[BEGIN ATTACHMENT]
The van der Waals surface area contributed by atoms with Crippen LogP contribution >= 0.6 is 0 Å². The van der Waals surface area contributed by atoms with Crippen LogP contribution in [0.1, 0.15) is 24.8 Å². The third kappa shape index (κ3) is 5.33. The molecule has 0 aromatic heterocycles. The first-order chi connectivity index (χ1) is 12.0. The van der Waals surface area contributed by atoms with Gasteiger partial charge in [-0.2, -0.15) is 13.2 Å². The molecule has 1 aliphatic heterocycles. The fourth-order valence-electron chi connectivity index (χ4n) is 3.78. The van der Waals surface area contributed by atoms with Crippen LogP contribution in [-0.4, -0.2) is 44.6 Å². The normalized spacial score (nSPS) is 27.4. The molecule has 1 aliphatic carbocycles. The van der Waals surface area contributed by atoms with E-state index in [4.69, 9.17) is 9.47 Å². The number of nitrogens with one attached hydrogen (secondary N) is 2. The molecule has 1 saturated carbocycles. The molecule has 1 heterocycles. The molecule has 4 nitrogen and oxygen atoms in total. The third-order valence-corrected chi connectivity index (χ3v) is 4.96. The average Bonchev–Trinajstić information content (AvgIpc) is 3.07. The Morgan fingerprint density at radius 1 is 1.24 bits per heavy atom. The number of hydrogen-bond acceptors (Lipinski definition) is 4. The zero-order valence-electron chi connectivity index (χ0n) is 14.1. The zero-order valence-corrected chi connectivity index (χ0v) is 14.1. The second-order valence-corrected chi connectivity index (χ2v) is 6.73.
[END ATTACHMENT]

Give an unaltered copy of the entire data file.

The van der Waals surface area contributed by atoms with Crippen LogP contribution >= 0.6 is 0 Å². The van der Waals surface area contributed by atoms with Crippen LogP contribution in [0.1, 0.15) is 24.8 Å². The third kappa shape index (κ3) is 5.33. The molecule has 0 aromatic heterocycles. The first-order chi connectivity index (χ1) is 12.0. The van der Waals surface area contributed by atoms with Gasteiger partial charge in [-0.2, -0.15) is 13.2 Å². The molecule has 1 aliphatic heterocycles. The fourth-order valence-electron chi connectivity index (χ4n) is 3.78. The van der Waals surface area contributed by atoms with Crippen LogP contribution in [-0.4, -0.2) is 44.6 Å². The normalized spacial score (nSPS) is 27.4. The molecule has 1 aliphatic carbocycles. The van der Waals surface area contributed by atoms with E-state index in [4.69, 9.17) is 9.47 Å². The number of nitrogens with one attached hydrogen (secondary N) is 2. The molecule has 1 saturated carbocycles. The molecule has 1 heterocycles. The molecule has 4 nitrogen and oxygen atoms in total. The third-order valence-corrected chi connectivity index (χ3v) is 4.96. The average Bonchev–Trinajstić information content (AvgIpc) is 3.07. The Morgan fingerprint density at radius 1 is 1.24 bits per heavy atom. The number of hydrogen-bond acceptors (Lipinski definition) is 4. The zero-order valence-electron chi connectivity index (χ0n) is 14.1. The zero-order valence-corrected chi connectivity index (χ0v) is 14.1. The second-order valence-corrected chi connectivity index (χ2v) is 6.73.